The test results obtained from the laboratory will be in the form of either a positive or negative result for AFB. It is also possible that the sample might be too contaminated with other bacteria to provide a reliable result. If the test is positive, the result may also include the number of AFB bacterial colonies that grew on the plate.
To be useful, the results need to be interpreted. The meaning of the result will depend on the type of material submitted.
If a suspect larval/pupal sample returns a positive test for AFB, this means the colony that the larvae/pupae were taken from had AFB when the sample was taken. The colony should be destroyed even if no other diseased larvae or pupae can be found.
If a larval sample returns a negative result it means the larvae or pupae that were submitted do not have AFB. It does not mean, however, that there are no other larvae or pupae in the hive with AFB.
Adult bee samples (individual hive)
AFB spores do not germinate well on plates. The number of AFB bacterial colonies therefore provides only a relative measure of the number of spores present in the sample.
A negative result does not necessarily mean there are no AFB spores in the sample, only that there are too few to be detected. However, if there are too few spores to be detected, it is unlikely that the spores will cause an AFB infection in the sampled colony.
Bacterial culture tests are also not 100% accurate. An adult bee test may occasionally test negative for AFB spores even though the colony contains a few diseased larvae or pupae.
The test results only relate to the time that hive was sampled. Just because the colony didn’t have AFB when the sample was taken, this doesn’t mean that it will not have AFB at some later date.
A positive result may or may not mean that the sampled colony has AFB. For instance, one of the bees in the sample could have drifted from an AFB hive that was nearby the hive that was sampled.
In 1991, live bee samples were tested from 1800 colonies belonging to seven different beekeepers. When the hives were inspected immediately after the test, only 35% of the colonies testing positive for AFB spores were found to contain obviously diseased larvae or pupae. However, more colonies that tested positive showed AFB symptoms during later inspections.
Counting the number of AFB bacterial colonies per plate can provide a better indication of hives likely to contain diseased larvae/pupae. Table 3 shows that the greater the number of colonies per plate, the greater the probability that the colony already shows visual signs of AFB. (Note: this study used 60 μl of sample material applied per plate.)
|Percent of colonies showing visual AFB symptoms
Table 3: Relationship between the number of bacterial colonies per plate and the percentage of colonies likely to exhibit visual disease symptoms over the following year
If an adult bee test is positive, every brood frame in the hive should be checked thoroughly as soon as possible. If diseased larvae or pupae are found, the colony must be destroyed. If no diseased larvae or pupae are found, the colony should be marked and quarantined for one full year. At the end of that period, another complete brood check should be carried out together with a culture test using adult bees. If a hive tests positive again, but does not show visual signs of the disease, it should be left in quarantine for another full year.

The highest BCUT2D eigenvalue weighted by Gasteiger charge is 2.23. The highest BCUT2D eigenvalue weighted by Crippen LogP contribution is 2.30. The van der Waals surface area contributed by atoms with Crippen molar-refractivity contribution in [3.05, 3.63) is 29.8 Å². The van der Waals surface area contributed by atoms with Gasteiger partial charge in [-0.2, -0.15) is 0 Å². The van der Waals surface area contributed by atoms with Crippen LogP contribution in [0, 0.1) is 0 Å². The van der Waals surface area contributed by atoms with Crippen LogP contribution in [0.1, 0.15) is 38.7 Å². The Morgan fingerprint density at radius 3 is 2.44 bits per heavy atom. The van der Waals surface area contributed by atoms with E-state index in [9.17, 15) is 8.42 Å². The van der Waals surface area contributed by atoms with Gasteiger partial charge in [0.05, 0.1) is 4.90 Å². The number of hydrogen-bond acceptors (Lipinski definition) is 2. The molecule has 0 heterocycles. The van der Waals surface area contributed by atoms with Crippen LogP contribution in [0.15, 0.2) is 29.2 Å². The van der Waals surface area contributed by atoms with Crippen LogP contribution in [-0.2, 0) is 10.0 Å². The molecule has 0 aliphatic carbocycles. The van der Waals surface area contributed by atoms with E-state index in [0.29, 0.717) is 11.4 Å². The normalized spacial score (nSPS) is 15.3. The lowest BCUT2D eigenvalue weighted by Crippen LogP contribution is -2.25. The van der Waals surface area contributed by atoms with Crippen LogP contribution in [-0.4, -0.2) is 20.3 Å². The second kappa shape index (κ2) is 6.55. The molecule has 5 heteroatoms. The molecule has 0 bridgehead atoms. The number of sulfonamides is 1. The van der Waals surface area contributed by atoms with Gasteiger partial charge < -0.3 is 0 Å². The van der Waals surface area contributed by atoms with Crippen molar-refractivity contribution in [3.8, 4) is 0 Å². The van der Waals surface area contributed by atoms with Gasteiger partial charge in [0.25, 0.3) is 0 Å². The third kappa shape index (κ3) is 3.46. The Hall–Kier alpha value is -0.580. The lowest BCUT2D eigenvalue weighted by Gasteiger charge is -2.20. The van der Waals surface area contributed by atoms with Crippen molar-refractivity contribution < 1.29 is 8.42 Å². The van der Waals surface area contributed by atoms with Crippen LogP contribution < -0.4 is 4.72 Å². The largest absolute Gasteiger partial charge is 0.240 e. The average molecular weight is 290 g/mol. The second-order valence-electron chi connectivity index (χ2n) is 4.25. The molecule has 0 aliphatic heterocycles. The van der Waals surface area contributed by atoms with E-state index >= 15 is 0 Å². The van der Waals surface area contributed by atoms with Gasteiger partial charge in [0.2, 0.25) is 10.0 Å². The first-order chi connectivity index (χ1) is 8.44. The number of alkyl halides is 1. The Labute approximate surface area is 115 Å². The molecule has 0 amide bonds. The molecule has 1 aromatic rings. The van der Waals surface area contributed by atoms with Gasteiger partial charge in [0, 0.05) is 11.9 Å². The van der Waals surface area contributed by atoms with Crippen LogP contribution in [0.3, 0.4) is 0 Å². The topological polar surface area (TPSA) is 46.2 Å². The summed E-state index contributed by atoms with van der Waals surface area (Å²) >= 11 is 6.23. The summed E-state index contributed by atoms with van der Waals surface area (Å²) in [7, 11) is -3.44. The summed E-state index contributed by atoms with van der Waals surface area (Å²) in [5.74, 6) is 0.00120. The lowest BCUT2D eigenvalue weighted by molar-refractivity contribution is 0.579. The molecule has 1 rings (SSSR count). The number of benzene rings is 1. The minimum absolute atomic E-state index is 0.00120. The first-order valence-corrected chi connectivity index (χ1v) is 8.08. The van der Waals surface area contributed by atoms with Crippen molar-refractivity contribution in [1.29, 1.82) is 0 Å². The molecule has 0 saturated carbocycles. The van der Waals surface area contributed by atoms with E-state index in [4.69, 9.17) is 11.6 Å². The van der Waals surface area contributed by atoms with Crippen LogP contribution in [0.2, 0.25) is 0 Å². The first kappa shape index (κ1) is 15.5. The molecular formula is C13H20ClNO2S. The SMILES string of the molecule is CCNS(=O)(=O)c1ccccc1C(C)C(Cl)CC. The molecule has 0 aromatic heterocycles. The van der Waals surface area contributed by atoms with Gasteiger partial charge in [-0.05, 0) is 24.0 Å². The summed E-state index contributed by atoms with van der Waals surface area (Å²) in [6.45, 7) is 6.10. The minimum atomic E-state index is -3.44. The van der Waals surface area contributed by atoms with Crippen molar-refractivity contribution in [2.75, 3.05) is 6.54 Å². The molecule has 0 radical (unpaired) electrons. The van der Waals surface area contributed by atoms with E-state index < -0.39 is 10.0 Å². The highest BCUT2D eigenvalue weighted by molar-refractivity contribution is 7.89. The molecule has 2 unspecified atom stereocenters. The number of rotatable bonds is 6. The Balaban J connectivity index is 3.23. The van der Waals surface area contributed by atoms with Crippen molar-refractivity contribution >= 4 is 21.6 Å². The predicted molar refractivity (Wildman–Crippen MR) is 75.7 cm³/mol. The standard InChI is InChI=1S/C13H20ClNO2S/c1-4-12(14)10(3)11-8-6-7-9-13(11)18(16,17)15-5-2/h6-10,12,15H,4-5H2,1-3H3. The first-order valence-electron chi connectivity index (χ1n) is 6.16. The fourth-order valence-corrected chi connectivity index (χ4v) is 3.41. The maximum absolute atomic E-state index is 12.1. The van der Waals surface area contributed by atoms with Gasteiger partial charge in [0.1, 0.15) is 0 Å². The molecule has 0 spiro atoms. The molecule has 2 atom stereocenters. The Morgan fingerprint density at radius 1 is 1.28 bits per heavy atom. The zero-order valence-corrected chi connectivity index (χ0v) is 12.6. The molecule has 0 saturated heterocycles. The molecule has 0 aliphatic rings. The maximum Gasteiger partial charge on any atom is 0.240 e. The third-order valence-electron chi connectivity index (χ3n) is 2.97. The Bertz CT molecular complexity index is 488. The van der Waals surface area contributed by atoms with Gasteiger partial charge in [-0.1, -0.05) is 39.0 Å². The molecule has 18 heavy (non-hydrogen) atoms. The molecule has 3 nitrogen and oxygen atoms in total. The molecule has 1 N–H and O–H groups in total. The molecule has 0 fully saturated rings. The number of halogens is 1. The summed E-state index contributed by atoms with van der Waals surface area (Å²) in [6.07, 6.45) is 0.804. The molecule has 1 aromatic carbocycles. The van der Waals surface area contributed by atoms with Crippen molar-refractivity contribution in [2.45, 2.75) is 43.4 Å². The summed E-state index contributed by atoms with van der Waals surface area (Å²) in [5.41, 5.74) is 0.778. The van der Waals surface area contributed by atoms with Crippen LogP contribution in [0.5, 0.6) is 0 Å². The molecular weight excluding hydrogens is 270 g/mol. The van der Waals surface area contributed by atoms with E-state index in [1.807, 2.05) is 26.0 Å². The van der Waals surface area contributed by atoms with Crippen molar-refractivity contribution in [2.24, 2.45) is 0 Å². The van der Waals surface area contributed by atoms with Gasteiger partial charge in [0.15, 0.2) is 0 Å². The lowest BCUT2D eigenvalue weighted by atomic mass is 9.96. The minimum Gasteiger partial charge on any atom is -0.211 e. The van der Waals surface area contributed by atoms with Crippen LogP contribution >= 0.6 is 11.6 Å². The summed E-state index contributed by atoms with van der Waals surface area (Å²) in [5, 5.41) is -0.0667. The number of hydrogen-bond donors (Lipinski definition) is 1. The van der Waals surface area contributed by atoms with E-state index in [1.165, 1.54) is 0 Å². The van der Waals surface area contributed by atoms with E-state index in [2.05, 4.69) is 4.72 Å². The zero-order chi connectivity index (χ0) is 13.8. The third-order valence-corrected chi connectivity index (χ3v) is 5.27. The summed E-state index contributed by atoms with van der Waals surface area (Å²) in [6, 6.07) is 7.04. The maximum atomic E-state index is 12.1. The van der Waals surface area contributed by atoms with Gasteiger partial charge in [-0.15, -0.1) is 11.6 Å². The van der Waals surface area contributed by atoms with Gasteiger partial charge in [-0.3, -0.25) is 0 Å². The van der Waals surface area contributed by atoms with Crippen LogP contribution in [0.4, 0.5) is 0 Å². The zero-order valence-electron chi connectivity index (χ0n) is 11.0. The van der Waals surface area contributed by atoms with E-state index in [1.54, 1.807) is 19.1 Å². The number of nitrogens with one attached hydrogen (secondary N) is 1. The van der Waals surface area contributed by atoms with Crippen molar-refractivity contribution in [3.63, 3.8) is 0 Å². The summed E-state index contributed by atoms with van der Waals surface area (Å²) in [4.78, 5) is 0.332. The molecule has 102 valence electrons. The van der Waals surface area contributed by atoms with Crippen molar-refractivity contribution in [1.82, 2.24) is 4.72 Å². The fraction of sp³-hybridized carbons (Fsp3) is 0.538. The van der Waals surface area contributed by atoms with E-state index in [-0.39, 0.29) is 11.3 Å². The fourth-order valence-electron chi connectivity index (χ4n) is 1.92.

During the quarantine period, no hive parts should be removed from the colony or placed on any other colony. It is also worth moving positive test colonies to a separate site where they can be inspected more often.
Adult bee samples (composite samples from a number of hives)
It is more difficult to interpret the results of composite samples, where bees from a number of hives have been tested at the same time. Because of the dilution factor of the bees from the clean colonies in the composite samples, composite tests are more likely to fail to detect the presence of an infected colony.
If there is only one AFB colony represented in a composite sample, then the results of the test can be interpreted by dividing the colonies/plate in Table 3 (above) by the number of colonies making up the composite sample. This will give the probability of the group of hives having one hive with AFB.
Several colonies with low spore counts may be in the composite sample, however, and when added together they will give a high spore count in the composite sample. For this reason, all that can be said with certainty is that a negative result in a composite sample indicates that the group of hives is unlikely to have AFB, and a positive result indicates that there may be one or more colonies in the group that have AFB. All hives in a positive composite sample should therefore be given a complete visual examination. If this fails to identify the AFB hive, then the hives should be retested individually.
Honey samples are less suitable for detecting AFB colonies than adult bee samples. This is because the honey may have been collected before the colony developed AFB. The relationship between spore levels in honey from an individual colony and the probability of the colony exhibiting AFB disease symptoms is unknown. Any colony that does test positive should be treated in the same way as a colony testing positive in an adult bee test (see above).
Tests of extracted honey tell even less about the colony the honey came from. Whether a positive sample with a high spore count came from a single colony with a very bad case of AFB or a number of colonies with light infections cannot be determined. If a positive sample can be traced back to a particular apiary, however, it can be useful in identifying which colonies should be given a visual examination.
If large numbers of extracted honey samples test positive, it suggests that there might be a significant AFB infection problem in the beekeeping outfit.
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